In the 1870s, the Whit burn Coal Company bought the five quarries, two of which were developed as the Lighthouse (Marsden) Quarries.
On 14 July 1874 the company began sinking the Whitburn winnings, a bore-hole put down below the Brockwell Seam. However, the company failed to find any coal, and was faced with large amounts of water ingress from the North Sea.
In 1877, a new shaft was developed using the Kind-Chaudron process, its first deployment in the UK coal industry. The section through the water-fissured strata is lined with iron tubing, although throughout its life the electric pumps were required to extract 12,000 imperial gallons (55,000 l; 14,000 US gal) per day. Both shafts had a diameter of 13 feet (4.0 m), with No.1 shaft having a depth of 180 fathoms (1,080 ft; 330 m), and No.2 with a depth of 115 fathoms (690 ft; 210 m), to enable access to the Bensham seam, with thicknesses between 4 feet (1.2 m) to 6 feet 6 inches (1.98 m).
The industrial development of the area required additional workers. The company built a new Marsden village, located between the Lighthouse Quarries and Whitburn Colliery. Designed to house 700+ people, there were: 135 houses; nine streets; a church and a Methodist chapel; co-op store; post office; school; and a Miners Institute. Located directly on the cliff top, resulting in an exposed and often weather-beaten experience, many wives refused to move to the village, meaning that most miners lived in South Shields and commuted daily using the newly constructed railway.
The company built the twin-track South Shields, Marsden, and Whitburn Colliery Railway, leaving the North Eastern Railway line at Westoe Lane, South Shields and travelling to Marsden via two intermediate stations. Built to serve the colliery and opened in May 1879, the line served the Lighthouse limestone quarry, a paper manufactory, and local farms. On the line 19 March 1888 when the line opened to the public.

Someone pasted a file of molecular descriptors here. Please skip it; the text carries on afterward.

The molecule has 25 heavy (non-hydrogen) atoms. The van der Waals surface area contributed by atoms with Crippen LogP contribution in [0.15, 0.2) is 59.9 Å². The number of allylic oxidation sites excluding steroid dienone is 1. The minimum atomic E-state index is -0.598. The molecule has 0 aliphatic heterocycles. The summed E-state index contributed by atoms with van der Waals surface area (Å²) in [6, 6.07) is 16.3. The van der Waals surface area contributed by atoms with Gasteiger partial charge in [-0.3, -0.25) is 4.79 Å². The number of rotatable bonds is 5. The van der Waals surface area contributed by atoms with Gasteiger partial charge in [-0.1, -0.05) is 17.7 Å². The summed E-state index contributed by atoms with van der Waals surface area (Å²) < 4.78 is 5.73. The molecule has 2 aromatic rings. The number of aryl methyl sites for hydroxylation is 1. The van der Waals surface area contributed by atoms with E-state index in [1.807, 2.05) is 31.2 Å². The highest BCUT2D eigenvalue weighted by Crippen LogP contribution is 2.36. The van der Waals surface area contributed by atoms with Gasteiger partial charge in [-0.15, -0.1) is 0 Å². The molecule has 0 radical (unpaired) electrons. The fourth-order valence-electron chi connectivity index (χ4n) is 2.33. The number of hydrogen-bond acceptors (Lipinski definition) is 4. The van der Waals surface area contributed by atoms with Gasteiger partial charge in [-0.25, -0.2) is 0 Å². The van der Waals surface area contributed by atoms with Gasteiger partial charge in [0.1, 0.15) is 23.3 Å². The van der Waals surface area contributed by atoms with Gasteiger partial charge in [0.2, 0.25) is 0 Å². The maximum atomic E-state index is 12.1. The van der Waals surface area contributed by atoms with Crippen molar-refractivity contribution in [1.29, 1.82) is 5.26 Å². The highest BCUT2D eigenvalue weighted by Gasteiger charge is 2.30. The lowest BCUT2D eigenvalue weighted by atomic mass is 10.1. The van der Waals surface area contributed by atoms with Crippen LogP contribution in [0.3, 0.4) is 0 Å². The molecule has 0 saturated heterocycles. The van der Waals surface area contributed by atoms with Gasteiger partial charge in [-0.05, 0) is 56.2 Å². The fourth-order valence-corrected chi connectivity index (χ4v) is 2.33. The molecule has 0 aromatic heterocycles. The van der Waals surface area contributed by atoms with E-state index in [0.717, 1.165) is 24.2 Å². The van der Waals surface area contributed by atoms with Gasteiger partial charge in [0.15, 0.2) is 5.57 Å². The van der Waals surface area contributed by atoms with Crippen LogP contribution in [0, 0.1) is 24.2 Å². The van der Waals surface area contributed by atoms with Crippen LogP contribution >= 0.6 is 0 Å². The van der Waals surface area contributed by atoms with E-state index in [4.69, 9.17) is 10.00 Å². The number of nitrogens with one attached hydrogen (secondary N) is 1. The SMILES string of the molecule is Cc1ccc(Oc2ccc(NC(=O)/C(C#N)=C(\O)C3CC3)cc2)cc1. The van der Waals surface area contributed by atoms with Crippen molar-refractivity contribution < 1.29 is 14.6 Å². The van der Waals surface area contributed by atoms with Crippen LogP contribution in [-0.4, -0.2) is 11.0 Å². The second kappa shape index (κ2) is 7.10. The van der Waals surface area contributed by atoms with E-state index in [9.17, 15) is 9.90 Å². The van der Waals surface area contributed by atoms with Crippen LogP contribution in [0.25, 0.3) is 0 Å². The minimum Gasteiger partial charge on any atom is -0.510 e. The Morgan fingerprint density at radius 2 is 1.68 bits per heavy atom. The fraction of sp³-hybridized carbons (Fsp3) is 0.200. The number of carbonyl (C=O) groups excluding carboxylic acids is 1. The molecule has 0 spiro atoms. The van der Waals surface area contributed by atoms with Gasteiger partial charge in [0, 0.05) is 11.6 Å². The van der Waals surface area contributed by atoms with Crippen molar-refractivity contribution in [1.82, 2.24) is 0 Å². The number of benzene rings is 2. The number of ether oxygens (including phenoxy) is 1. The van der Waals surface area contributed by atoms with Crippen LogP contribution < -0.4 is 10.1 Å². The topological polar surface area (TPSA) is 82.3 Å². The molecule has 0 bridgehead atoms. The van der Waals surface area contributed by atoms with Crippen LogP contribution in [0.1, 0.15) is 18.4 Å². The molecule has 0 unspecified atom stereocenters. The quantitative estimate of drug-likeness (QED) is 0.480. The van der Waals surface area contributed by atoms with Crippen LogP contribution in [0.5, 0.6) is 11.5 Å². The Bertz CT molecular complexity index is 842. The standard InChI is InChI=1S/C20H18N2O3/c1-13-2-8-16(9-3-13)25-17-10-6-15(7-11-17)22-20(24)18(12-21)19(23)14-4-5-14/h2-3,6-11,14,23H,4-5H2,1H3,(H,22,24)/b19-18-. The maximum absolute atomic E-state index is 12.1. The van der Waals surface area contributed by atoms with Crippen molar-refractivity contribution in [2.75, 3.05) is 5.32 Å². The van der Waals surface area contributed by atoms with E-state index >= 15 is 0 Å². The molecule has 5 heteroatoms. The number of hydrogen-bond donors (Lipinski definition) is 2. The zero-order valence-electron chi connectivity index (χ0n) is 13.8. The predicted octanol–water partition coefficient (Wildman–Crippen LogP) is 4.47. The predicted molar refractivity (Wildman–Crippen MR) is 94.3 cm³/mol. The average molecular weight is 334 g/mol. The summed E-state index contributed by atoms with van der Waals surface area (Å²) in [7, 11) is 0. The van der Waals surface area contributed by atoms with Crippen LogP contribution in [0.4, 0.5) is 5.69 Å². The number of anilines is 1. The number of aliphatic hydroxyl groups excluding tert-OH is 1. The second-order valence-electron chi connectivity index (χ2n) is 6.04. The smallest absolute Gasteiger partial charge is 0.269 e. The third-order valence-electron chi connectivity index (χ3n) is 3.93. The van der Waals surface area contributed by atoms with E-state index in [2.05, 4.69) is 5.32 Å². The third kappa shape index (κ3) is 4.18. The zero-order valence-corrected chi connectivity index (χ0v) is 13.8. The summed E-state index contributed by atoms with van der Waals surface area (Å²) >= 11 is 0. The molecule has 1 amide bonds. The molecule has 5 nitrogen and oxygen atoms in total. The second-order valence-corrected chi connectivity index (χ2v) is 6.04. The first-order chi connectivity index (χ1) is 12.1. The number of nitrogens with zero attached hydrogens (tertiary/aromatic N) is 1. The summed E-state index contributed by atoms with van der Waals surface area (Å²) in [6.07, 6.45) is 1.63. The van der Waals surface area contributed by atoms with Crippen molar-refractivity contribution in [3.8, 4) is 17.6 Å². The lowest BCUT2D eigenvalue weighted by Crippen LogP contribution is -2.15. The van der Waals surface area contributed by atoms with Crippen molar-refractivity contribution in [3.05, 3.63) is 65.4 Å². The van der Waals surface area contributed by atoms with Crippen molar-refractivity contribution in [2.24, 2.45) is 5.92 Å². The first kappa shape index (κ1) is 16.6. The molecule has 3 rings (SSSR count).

The railway allowed colliery output to quickly rose to 1,500 tonnes (1,700 tons), employing 1,600 workers. Coal from the colliery initially fueled the lime kilns, which closed at the same time as the mines.
In 1891, the Whitburn Coal Company was bought by the Harton Coal Company, and by 1921 the system employed over 3,500 men. The company shut Marsden railway station in 1926, due to a lack of traffic and its proximity to the alternate station located within the colliery. On 16 May 1934 the developed Five Quarter seam was abandoned.
By the time of nationalisation in 1945 into the National Coal Board, the site employed just under 1,500 miners. The railway line itself became the first nationalised passenger line on 1 January 1947. The service for miners was replaced by bus from 16 November 1953, but public trains remained running until withdrawn with effect from Monday 23 November.
Due to higher levels of water ingress as the mine shafts were developed under the North Sea, and resultant higher costs of operation and coal extraction, it was decided to close the mine in the mid-1960s. The final shift came up from shaft bottom on 8 June 1968.
With the closure of the mine, it was decided to demolish the village, due to coastal erosion and the economic need to heavily invest in the village to bring it up to modern living and sanitation standards. What remains are five rows of Victorian terraced houses, the small chapel and a primary school, although this is technically now located in Whitburn.
Parts of the northern section of the railway line (South Shields) survived the colliery's closure but it also closed and lifted in 1993 with the closure of Westoe Colliery.
Whitburn Colliery - Whitburn colliery
Marsden Village - marsden Village
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